Rambo: Last Blood” is an efficient, brutal, gritty and appropriate capper (if it is indeed the capper) to Sylvester Stallone’s five-film series. It poetically marks the final point on a bell curve: “First Blood” is contained and personal. “Rambo: First Blood Part II” widens the scope and allows closure (as much as that’s possible) on the Vietnam years. “Rambo III” is an explosion-laden spectacle, but it loses character and plausibility. The fourth film, “Rambo,” reminds us of the brutality of non-cinematic war. “Last Blood” is focused and intimate again.
Director Adrian Grunberg and his team somewhat continue the washed-out palette and hand-held camerawork of the previous entry from 11 years ago, but the scope shrinks in an appealing way. Written by Stallone, Matthew Cirulnick and Dan Gordon, “Last Blood” starts by establishing that John Rambo is like an uncle to Gabrielle (Yvette Monreal), a 17-year-old being raised by older relative Maria (Adriana Barraza).
Rambo, Gabrielle and Maria have a good thing going: three outcasts in a makeshift family on a wide-open Arizona ranch. Rambo is the cuddliest stone-cold killing machine ever, as his upkeep on his survivalist tunnels plays like an eccentric hobby and his fatherly love for the girl feels genuine. Gabrielle is a sweetheart who loves and respects her parental figures, but she can’t shake the question of why her father, Manuel (Marco de la O), walked out on her.
John ominously warns her to not visit her father in Mexico, which in this film stands in for the very worst of humanity. That’s saying something, considering what Rambo has seen in Vietnam, Afghanistan, Burma and the backwoods of Oregon. We don’t know why Rambo knows so much about our neighbor to the South – his level of worldliness has always been hard to define – but we were overdue for a Mexico-set “Rambo.” “Part II” was filmed in Mexico and early drafts of the fourth movie were set there.
In “Last Blood,” an unnamed Mexican city – striking by day, with its colorful houses climbing up a sprawling hillside — is place where sex traffickers run the show and where police don’t give a rip. An independent journalist, Carmen Delgado (Paz Vega), knows the name of the game, and she points Rambo in the right direction.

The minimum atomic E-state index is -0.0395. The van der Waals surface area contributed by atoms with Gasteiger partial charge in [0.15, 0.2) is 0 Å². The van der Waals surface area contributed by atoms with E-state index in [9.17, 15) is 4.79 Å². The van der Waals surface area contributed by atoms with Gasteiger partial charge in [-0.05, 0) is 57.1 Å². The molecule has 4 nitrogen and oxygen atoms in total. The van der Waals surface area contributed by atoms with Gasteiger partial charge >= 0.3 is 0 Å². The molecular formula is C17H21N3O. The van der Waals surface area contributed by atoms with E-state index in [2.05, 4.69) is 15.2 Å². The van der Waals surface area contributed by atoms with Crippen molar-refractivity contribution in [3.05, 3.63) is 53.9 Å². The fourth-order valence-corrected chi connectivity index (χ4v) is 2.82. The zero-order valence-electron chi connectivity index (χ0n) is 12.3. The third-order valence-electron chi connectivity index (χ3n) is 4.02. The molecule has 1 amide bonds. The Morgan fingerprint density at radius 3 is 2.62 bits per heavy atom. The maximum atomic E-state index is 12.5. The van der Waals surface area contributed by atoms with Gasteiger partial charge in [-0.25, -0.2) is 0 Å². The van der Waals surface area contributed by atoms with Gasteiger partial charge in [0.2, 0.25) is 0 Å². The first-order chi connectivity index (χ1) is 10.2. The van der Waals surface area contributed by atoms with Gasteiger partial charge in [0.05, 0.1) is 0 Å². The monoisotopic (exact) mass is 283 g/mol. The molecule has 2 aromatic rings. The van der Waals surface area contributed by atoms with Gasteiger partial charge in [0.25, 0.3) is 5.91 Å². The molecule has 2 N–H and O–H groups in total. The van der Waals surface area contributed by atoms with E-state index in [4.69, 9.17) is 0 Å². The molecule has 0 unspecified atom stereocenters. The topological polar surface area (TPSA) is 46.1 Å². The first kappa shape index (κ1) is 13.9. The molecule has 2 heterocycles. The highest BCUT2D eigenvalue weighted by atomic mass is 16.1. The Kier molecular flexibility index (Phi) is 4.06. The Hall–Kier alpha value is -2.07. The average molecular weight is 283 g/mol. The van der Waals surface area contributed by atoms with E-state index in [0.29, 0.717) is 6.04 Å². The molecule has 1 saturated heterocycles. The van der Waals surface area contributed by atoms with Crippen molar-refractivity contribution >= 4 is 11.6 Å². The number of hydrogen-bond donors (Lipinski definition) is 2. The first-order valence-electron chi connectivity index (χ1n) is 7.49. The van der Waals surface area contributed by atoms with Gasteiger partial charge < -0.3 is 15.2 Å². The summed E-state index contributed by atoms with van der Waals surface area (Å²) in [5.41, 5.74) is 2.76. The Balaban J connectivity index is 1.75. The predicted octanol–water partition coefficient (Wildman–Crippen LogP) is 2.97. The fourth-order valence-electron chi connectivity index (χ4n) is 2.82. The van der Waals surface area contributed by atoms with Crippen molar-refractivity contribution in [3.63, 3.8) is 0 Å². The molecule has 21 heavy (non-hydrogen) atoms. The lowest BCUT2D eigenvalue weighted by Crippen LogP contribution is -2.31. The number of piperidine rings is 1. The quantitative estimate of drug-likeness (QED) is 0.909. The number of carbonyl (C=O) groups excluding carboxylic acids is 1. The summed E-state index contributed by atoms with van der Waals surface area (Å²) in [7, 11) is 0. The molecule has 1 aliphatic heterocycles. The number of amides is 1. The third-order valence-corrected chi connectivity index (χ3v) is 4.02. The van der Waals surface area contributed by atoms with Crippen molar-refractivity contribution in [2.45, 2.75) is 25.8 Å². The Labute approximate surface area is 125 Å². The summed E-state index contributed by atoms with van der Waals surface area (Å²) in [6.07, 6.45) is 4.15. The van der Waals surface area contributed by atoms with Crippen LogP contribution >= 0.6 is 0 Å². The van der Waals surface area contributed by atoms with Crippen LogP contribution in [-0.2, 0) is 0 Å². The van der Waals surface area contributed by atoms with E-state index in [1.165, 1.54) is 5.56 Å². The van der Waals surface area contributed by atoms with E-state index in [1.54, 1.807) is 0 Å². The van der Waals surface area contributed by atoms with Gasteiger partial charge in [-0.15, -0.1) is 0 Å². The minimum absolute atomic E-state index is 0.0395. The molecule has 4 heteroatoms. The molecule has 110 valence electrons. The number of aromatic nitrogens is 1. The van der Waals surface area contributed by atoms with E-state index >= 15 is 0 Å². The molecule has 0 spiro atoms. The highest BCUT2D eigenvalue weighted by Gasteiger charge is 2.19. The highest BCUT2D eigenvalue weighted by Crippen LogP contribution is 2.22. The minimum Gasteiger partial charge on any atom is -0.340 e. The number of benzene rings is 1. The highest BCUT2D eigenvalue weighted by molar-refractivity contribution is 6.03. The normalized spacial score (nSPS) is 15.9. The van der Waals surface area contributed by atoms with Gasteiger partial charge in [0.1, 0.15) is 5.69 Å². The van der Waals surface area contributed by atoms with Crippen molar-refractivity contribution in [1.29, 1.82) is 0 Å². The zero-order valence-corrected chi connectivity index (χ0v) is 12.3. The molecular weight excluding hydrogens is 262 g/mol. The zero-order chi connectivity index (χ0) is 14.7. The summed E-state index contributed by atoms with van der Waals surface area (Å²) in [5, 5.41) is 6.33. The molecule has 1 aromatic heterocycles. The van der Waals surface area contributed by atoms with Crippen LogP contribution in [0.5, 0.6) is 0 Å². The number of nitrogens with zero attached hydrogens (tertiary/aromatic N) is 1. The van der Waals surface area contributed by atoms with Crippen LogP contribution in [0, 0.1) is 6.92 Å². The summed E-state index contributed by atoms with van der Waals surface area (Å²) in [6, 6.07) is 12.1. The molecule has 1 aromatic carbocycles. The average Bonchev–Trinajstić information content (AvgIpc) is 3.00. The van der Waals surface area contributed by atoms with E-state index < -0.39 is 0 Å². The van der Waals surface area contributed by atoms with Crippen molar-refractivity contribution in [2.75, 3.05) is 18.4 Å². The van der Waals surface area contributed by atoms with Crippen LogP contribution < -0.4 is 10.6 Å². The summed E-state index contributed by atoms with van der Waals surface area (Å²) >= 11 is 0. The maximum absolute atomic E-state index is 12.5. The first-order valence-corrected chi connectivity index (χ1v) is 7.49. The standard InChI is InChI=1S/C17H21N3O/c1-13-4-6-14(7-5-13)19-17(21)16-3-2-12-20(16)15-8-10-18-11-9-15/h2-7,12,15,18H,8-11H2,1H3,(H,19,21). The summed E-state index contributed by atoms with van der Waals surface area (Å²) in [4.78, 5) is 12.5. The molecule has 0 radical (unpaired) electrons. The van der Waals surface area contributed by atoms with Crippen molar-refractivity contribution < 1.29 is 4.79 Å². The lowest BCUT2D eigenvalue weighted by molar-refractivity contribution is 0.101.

This Mexico is like the one from TV’s “The Bridge,” with nuance stripped away. But “Last Blood” makes up for its lack of detail and depth with a teeth-gritting and bloody entertaining rescue/revenge story. While the film may or may not accurately portray real situations, it’s all very visceral on screen.
Stallone again taps into the combination of ageless killing machine and world-weary oldster, but this time he relies less on modern guns and more on booby traps and handmade weapons (and some guns, too).
When he sets up the tunnel traps to launch the final act, rub your hands in glee and settle in for the ride. With a little web research, the bad guys could’ve looked up Rambo’s history, wisely skipped the trip to his ranch and left Rambo waiting in frustration. But outside the scope of their sex trade, they’re dumb – and we accept it, because their ignorance paves the way for a delicious fan-service conclusion.
Despite its structural similarity, “Last Blood” is a lesser film than “First Blood,” because it lacks that extra level of commentary about America’s poor treatment of returning soldiers. The sequels are set in hot-button locations and by their very existence encourage people to learn more about the real-world situations. “Last Blood” falls into that tradition, but with so many other modern works about the country available – Grunberg comes from the staff of “Narcos: Mexico” – it will tend to draw unfavorable comparisons.
But at its simple and raw heart, “Last Blood” is a darn good “Rambo” film, driven by Grunberg’s efficient direction, Stallone’s intimate knowledge of his second-most-famous character and expert kill stunts that aren’t precisely like what we’ve seen before. “Rambo” fans who have enjoyed the saga’s bell-curve journey will likely be satisfied with how “Last Blood” wraps it up.